LAS VEGAS — Perhaps the biggest development with these summer Celtics lies not with one individual player but their defensive approach.
The Celtics have spent the first three games playing an extensive amount of zone defense — a strategy they have rarely used — to generate rallies, including Friday when they shaved a 23-point deficit to 2 in a 97-89 loss to the New York Knicks at Cox Pavilion.
Boston committed 21 turnovers and missed several open shots but used the zone to come back in the second half before losing momentum in the final minutes. Six Celtics scored in double figures, including recently signed Dalano Banton, who led the way with 18.
More important is the development of the zone and a possible organizational shift in how often it becomes a part of the Celtics’ arsenal this season. Summer League coach Tony Dobbins confirmed that the team’s brass decided to experiment this summer to determine if zone will be implemented in training camp with the veteran players.
After years of being besieged by the zone defense, especially against the rival Miami Heat, the Celtics are considering countering with zones of their own.
“I think that’s the great debate in the NBA,” Dobbins said of how often teams should zone up. “With the personnel we have, the size and the length and athleticism that we have, to try to see what it looks like. What the strong points are, what the weak points are, what the vulnerable areas that teams may look to attack.
“I think we’ve got some good things on film from just this couple of games stretch.”
The Celtics gave up 57 points in the first half but just 40 after halftime as the zone confused the Knicks and forced turnovers. The Celtics have rarely played zone and only used it last season when their base man defense was getting scorched. The Heat, by far, used the most zone of any NBA team, and the Celtics struggled with its various wrinkles during the Eastern Conference finals.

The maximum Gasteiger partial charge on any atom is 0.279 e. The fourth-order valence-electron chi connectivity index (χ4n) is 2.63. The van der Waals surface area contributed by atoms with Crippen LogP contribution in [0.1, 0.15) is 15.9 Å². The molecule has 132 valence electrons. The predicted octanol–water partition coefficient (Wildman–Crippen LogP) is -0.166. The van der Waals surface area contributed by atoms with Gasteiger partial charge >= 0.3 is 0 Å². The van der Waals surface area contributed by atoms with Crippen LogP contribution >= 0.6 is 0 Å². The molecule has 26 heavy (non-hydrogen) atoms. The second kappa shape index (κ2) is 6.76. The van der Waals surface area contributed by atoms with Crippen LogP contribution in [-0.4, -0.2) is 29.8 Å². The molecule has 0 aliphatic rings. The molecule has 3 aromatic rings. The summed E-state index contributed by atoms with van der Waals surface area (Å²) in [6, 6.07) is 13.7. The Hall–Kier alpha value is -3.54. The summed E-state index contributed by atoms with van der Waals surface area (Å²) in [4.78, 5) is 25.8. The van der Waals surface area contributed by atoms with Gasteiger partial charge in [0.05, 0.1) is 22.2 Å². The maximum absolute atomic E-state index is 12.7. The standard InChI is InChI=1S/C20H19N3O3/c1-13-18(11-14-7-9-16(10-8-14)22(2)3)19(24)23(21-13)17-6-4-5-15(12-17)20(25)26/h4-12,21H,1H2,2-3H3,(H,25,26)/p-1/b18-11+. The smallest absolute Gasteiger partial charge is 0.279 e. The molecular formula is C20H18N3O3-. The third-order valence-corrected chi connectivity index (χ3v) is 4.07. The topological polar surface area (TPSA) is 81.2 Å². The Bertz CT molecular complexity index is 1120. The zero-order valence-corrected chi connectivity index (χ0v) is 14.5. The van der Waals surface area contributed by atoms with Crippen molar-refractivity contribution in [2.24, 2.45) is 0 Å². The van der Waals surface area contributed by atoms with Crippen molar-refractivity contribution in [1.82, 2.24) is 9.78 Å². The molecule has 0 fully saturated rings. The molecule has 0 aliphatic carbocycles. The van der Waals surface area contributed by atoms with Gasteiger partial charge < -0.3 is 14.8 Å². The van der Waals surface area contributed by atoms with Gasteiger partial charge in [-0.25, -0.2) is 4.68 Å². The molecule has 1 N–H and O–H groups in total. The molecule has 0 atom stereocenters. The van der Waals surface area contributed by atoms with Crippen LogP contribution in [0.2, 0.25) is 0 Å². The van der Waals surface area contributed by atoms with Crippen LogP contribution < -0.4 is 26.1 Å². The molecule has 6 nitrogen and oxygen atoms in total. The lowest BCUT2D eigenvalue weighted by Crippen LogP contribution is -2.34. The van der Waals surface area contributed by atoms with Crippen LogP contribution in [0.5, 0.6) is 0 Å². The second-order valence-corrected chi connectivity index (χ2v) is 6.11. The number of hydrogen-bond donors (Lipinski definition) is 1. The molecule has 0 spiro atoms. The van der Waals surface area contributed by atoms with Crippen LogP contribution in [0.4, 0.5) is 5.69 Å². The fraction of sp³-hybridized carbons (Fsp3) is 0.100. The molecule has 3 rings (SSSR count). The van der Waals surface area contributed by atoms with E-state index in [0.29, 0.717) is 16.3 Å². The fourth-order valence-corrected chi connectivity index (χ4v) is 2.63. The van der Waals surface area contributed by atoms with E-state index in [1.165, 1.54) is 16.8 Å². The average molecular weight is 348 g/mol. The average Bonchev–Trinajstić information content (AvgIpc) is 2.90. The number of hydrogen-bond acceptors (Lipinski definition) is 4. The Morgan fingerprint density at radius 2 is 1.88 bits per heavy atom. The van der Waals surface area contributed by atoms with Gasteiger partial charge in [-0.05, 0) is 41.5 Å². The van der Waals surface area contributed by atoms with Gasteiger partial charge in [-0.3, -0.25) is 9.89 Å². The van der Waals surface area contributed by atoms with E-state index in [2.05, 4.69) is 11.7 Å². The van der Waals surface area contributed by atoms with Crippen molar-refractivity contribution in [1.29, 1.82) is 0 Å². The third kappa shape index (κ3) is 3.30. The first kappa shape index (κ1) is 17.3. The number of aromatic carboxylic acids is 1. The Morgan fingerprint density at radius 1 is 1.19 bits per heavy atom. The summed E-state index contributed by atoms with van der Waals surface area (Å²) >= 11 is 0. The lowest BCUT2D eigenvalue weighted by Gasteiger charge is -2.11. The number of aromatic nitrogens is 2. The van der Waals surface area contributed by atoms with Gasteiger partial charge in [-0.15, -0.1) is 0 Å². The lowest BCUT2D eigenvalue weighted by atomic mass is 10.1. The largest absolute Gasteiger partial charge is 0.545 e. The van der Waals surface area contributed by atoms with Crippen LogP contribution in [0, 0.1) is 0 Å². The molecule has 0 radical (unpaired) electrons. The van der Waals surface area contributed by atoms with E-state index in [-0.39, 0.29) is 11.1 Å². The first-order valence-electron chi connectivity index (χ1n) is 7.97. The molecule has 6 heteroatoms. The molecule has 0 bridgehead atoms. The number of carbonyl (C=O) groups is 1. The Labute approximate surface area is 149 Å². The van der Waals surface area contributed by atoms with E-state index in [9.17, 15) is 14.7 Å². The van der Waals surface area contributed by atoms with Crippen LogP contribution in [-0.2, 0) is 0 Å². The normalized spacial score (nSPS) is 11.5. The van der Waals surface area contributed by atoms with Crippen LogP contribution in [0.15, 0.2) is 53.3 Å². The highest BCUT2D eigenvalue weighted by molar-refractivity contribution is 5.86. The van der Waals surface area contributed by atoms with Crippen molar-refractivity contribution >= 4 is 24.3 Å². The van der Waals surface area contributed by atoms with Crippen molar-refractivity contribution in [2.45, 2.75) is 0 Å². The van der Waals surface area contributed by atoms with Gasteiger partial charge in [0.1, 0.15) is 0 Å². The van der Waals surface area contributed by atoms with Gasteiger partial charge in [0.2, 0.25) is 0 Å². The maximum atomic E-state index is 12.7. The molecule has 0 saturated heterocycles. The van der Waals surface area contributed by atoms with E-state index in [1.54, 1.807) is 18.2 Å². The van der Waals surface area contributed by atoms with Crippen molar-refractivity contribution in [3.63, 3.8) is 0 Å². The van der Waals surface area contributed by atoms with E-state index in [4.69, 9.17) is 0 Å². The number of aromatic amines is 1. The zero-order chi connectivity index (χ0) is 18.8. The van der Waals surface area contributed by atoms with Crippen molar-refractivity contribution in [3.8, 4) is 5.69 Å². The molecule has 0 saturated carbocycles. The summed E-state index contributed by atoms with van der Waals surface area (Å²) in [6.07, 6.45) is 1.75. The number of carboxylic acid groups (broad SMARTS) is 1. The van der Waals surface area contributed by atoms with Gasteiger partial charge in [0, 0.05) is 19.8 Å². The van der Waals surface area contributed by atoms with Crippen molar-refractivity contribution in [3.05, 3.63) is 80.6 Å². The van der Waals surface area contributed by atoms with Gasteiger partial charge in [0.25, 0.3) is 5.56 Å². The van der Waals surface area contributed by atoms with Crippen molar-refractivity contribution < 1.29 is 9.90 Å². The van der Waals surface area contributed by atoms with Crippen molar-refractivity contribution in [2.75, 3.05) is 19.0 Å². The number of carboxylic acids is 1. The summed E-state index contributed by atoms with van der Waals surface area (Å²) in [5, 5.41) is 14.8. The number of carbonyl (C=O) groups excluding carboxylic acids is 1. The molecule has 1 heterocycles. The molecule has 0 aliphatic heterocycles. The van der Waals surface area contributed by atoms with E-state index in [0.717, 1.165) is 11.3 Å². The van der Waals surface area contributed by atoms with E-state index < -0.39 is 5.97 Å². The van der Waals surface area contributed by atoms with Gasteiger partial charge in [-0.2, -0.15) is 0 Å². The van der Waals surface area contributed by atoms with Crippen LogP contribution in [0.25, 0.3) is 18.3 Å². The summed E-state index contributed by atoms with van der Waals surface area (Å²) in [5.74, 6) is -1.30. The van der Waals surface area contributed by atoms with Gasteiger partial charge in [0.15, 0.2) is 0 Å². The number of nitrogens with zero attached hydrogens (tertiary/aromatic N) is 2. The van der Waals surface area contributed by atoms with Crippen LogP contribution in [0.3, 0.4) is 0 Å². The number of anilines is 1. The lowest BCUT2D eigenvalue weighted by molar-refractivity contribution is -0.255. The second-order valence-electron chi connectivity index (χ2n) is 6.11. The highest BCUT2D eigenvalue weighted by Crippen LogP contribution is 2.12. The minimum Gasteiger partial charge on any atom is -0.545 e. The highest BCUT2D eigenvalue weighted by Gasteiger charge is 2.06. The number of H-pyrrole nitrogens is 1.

Using zone in summer league may allow the big club to become more defensively versatile.
“We definitely want to see what it looks like and what it looks like to teach it,” Dobbins said. “If you’re going to play zone, what are your core principles and values? Are they the same as when you build a man-to-man defense? In order to do that, we have to see what it looks like. We’ve had an opportunity to do that over a few games and then we’ll see as we break that film down together, we’ll see what that looks like for us during the regular season.”
Dobbins said the zone can be frustrating because, when facing proper ball movement, it does allow open 3-pointers and players can hide in gaps for open looks.
“You see some of the things you can do to make teams uncomfortable and it really piques your interest,” Dobbins said. “But as a coach when you get a breakdown then you’re like, ‘Does that happen if we’re in man-to-man?’ You can’t take away everything. But you have to be objective and not emotional in the decisions that you make so that you can really see how you can potentially apply it.”